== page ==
After losing its edge in wildlife tourism due to the state’s bifurcation over two decades ago, Uttarakhand is . The state’s wildlife destinations, especially the 4 tiger reserves, have started gaining the spotlight largely because of the improvements in connectivity, superior habitat management and improved sightings of the big cat Tiger.

“Because of better management of the tiger reserves and efforts towards conservation, the tiger population in our reserves have doubled. This is also an indication of a healthy herbivore population in our parks. Moreover, people coming into our forests are getting good sightings of the animals, which is creating word-of-mouth publicity for our parks,” says Sudhir Kumar Sharma, who is the senior-most IFS officer in the state. He spoke about both Dudhwa Tiger Reserve and Pilibhit Tiger Reserve in the Terai region of the state.

In order to promote tourism in the national parks, the state reduced the entry tariffs for visitors to the parks last year, which positively impacted footfalls and revenues of the national parks in the state, Sharma said.

“The number of visitors to the tiger reserves grew 1.5 to 2 times compared to last year,” said Sanjay Srivastava, PCCF and Chief Wildlife Warden of UP, giving an account of the visitor footfalls when the parks closed recently.

“We are trying to bring our wildlife destinations into the national and international map. With this objective, we have organised a seminar with wide participation of the stakeholders on the foundation day of the Pilibhit tiger reserve,” Srivastava said.

While Dudhwa and Pilibhit tiger reserves are drawing in large numbers of visitors, the forest department is also expecting the other two tiger parks – Amangarh and Ranipur – to emerge as major eco-tourism centres in the coming years. “We expect the sighting in Ranipur to improve as the Betwa – Ken link project in Madhya Pradesh gets completed. As some part of the Panna tiger reserve is expected to get submerged, there will be a good floating population of tigers on the Ranipur side,” says Sharma. Amangarh, on the other hand, shares a border with Corbett national park of Uttarakhand.

Uttar Pradesh has immense tourism potential, over 10 crore tourists visited Kashi in 2023: CM Yogi

Addressing the ‘Eco-Tourism Samvad’ in the Mercury Hall of Indira Gandhi Pratishthan, the Chief Minister said, “UP has several sites that attract tourists like Naimisharanya near Lucknow, Chitrakoot, Shukteerth, Vindhyavasini Dham, Maa Pateshwari Dham, Maa Shakambhari Dham in Saharanpur, and Buddhist pilgrimage sites such as Kapilvastu, Sarnath, Kushinagar, Shravasti, and Sankisa. Additionally, there are numerous possibilities for spiritual tourism linked to Jain and Sufi traditions.”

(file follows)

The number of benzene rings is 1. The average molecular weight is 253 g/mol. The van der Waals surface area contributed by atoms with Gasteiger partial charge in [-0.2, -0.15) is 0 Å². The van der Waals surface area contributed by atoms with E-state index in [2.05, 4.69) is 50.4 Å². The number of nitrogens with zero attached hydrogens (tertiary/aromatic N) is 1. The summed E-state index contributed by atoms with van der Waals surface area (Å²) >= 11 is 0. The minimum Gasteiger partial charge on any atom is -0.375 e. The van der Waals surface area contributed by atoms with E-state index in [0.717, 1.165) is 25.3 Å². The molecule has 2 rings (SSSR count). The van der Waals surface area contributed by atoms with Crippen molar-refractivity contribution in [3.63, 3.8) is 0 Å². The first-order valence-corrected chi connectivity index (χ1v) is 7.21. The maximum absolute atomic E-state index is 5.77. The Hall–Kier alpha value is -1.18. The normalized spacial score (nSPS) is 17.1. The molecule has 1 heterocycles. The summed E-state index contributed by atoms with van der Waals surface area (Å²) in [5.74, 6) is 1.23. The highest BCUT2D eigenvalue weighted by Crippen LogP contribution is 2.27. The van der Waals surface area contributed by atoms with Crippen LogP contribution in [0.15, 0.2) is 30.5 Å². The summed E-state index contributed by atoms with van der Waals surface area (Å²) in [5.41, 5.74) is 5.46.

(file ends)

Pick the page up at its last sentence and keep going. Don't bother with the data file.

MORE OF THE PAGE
Conceding that connectivity to key tiger reserves in the state is still an issue, both forest officials have said that the government is working on improving connectivity. “The state government is working on an airstrip in Palia to enhance connectivity to Dudhwa. Bareilly airport serves Pilibhit tiger reserve. We are also in the process of connecting Ranipur Reserve with the mythological circuit in Chitrakoot,” Srivastava said.Talking about the guest facilities around wildlife destinations, Sharma said that they are working on developing accommodation facilities in PPP mode in all the destinations associated with wildlife tourism under the eco-tourism policy of the government. While any kind of construction is restricted in the core areas under the Wildlife Protection Act and it is regulated in the buffer areas, the plan is to develop these facilities in the fringe areas. He said that facilities will be developed by different government agencies that are stakeholders in tourism and then handed over to the private sector to operate on a revenue-sharing basis.

Regarding balancing conservation and tourism, Srivastava said that Uttar Pradesh is setting examples in efficient conservation and habitat management and, simultaneously, tourism development through a well-defined eco-tourism policy. “Tourism is important because it gives good publicity to wildlife destinations and at the same time generates revenues to support conservation. If wildlife is not there, there will be no tourism,” he said.

  • Published On Jul 3, 2024 at 11:45 AM IST

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